By Sonya Sceats

Australia's offshore asylum processing system is a moral abomination. It is astronomically expensive and grotesquely inhumane. It has caused deaths, child abuse scandals and a mental health catastrophe for torture survivors and other asylum seekers warehoused on Nauru and Manus Island. Earlier this year, the International Criminal Court prosecutor described detention conditions on the islands as constituting "cruel, inhuman and degrading treatment" in violation of international law.

The harm to these men, women and children – the vast majority of whom Australia recognises are refugees – is matched only by the incalculable damage to Australia's international standing. The UN high commissioner for refugees has lambasted the offshore system as an affront to "fundamental principles of family unity and refugee protection, and to common decency" and called for it to end.

It was not so long ago when Britain was among the 100 or so states to have condemned Australia's asylum practices at the United Nations. It is disturbing, therefore, to see the government of Boris Johnson flirting with similar plans to ship asylum seekers to the islands of Ascension and St Helena in the south Atlantic ocean. This news was quickly followed by leaks of even more preposterous proposals to deter asylum seekers from crossing the Channel with wave machines and water cannons. Whitehall sources are understandably clambering to disassociate their departments from these risible ideas. 

But it is not only Australia’s draconian asylum policies that Downing Street covets, it is also its anti-asylum politics.

Scapegoating of asylum seekers for political advantage is a shameful Australian political sport. John Howard won a federal election in 2001 by claiming that asylum seekers were throwing their children overboard to compel their rescue at sea. It was a complete lie, promoted by Lynton Crosby, who later became Boris Johnson's electoral strategist. Donald Trump took the idea and ran with it, manufacturing a crisis about “caravans” of central American asylum seekers to sway the US mid-term elections last year.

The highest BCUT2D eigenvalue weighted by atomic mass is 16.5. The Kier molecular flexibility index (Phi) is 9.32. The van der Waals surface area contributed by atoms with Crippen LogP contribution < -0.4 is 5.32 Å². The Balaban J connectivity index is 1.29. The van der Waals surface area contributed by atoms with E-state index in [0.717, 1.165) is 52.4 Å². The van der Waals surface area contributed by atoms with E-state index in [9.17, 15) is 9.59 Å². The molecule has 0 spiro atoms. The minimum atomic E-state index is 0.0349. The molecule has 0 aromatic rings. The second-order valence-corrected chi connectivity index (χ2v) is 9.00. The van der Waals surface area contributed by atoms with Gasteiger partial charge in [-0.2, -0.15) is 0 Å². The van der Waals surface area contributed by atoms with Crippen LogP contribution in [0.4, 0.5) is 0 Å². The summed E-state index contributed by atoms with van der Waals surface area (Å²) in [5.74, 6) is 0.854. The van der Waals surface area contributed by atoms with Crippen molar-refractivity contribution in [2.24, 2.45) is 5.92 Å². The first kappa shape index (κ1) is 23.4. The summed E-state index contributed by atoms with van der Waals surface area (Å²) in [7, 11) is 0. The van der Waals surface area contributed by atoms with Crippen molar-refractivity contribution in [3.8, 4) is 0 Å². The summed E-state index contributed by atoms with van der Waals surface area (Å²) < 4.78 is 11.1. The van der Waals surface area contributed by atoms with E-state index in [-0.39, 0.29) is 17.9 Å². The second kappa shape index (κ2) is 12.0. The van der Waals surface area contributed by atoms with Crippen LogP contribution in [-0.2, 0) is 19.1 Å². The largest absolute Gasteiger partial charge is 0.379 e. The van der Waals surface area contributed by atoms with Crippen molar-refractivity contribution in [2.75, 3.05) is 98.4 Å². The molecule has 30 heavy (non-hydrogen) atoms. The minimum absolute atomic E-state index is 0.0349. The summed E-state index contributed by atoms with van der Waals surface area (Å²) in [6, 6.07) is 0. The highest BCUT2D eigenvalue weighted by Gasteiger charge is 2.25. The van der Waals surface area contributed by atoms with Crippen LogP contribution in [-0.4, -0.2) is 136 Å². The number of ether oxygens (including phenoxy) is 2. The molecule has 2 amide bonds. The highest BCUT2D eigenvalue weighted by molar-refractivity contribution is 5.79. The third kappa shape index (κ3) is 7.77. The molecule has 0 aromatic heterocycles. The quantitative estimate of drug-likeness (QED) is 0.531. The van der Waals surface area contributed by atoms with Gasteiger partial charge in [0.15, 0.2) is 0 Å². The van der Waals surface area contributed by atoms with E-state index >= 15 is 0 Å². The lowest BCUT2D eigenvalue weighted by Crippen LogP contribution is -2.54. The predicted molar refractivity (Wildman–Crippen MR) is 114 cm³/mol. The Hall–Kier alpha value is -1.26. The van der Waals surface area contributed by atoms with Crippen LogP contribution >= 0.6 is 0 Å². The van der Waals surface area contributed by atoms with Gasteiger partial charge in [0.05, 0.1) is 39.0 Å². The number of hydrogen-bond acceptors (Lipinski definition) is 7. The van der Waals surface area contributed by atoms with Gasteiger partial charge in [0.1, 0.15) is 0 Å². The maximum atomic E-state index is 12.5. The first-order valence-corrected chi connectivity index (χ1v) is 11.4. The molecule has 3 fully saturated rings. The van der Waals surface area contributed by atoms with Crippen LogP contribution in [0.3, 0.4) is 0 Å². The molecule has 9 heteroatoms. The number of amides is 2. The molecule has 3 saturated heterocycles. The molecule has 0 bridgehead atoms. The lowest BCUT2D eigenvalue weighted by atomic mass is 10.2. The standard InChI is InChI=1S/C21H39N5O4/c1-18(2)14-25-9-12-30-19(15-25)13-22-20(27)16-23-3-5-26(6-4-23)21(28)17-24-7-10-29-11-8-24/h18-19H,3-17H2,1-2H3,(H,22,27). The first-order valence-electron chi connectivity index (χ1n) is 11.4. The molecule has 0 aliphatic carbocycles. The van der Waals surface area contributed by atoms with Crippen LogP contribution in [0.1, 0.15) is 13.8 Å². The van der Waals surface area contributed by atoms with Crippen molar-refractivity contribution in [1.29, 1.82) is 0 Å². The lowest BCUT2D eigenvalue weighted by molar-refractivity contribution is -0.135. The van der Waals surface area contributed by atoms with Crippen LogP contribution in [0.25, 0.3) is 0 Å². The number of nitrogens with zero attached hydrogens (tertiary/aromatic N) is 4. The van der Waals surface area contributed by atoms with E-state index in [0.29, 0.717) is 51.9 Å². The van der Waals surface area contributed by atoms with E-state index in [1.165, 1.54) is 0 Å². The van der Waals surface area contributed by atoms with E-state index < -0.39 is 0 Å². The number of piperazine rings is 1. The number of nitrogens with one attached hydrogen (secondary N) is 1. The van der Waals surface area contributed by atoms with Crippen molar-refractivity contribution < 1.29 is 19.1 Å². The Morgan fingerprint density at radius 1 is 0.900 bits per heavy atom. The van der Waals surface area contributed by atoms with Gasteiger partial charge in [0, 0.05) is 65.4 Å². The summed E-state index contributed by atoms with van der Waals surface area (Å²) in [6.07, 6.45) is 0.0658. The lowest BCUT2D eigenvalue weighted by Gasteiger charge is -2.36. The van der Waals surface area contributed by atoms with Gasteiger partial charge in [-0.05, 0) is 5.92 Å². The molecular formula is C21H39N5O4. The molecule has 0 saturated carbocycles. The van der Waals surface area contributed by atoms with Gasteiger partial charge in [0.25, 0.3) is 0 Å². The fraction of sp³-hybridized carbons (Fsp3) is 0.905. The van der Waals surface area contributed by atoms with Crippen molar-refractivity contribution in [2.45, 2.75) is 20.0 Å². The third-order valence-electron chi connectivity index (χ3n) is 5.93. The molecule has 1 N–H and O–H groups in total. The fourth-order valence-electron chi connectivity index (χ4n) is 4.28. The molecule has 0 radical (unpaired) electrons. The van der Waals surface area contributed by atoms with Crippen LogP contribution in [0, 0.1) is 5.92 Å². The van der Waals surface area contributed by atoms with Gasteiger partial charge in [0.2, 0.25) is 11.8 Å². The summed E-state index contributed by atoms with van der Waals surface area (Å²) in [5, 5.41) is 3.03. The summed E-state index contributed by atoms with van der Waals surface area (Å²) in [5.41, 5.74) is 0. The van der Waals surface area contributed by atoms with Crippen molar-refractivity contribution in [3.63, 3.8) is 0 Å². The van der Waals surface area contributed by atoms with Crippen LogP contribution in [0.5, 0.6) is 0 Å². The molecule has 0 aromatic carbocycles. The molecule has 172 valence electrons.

This toxic strategy was created in Canberra, copycatted in Washington and is now being entertained in Britain. 

Johnson's team spent most of the summer curating a political storm about the Channel crossers on the pages of the right-wing press, starting in the Daily Mail and Express before moving to the Times. It was clearly a strategy to distract us all from the government's woeful handling of the covid crisis and Brexit negotiations and foment fears about border control to shore up the fragile 'blue wall' on which its parliamentary majority rests.

And just as Trump's xenophobic posturing has bolstered white supremacists in America, so too the far right in Britain has been emboldened by hostile government rhetoric on asylum seekers. Neo-fascists are actively targeting asylum seekers in Dover and in hotels and other accommodation. The response of ministers has been, effectively, to stand back and stand by.

The truth is that the number of asylum applications in Britain is dropping, not rising. Britain is still one of the richest countries on Earth and yet we give safety to less than one per cent of the world's refugees. A 'Global Britain' that wishes to continue playing "a leading role in responding to global challenges" should and can do more to help.

As the leader of a charity helping torture survivors, many of whom have made perilous journeys to reach safety in the UK, I feel enormous anxiety about the dangers run by those crossing the Channel in dinghies. But I also have a perspective rooted in our clinical work about why people on the run from tyranny are prepared to risk it all to reach the shelter and care that we have a long tradition of offering in this country.

The tragedy of the ludicrous 'blue sky' thinking revealed last week is that sensible and humane policy options to stop the boats have been sitting in front of ministers this whole time. Restarting the UK's successful refugee resettlement programme, suspended in March, and the scheme devised by our patron, Lord Dubs, to bring lone child refugees to Britain would make a good start. The smugglers in Calais would be put out of business tomorrow if the UK opened up an asylum processing centre in Calais, as French politicians have long suggested.

I have witnessed the politics of hate against asylum seekers in my home country of Australia and I regard its imitation here in Britain with utter horror. Offshore processing and pushback operations have left a deep stain on Australia's honour and dented the values of fairness and equality that we Australians hold dear. Britons should look on these mistakes and sail the other way. British values that we all cherish depend on it.

Sonya Sceats is chief executive of Freedom from Torture. You can follow her on Twitter here.

The opinions in politics.co.uk's Comment and Analysis section are those of the author and are no reflection of the views of the website or its owners.

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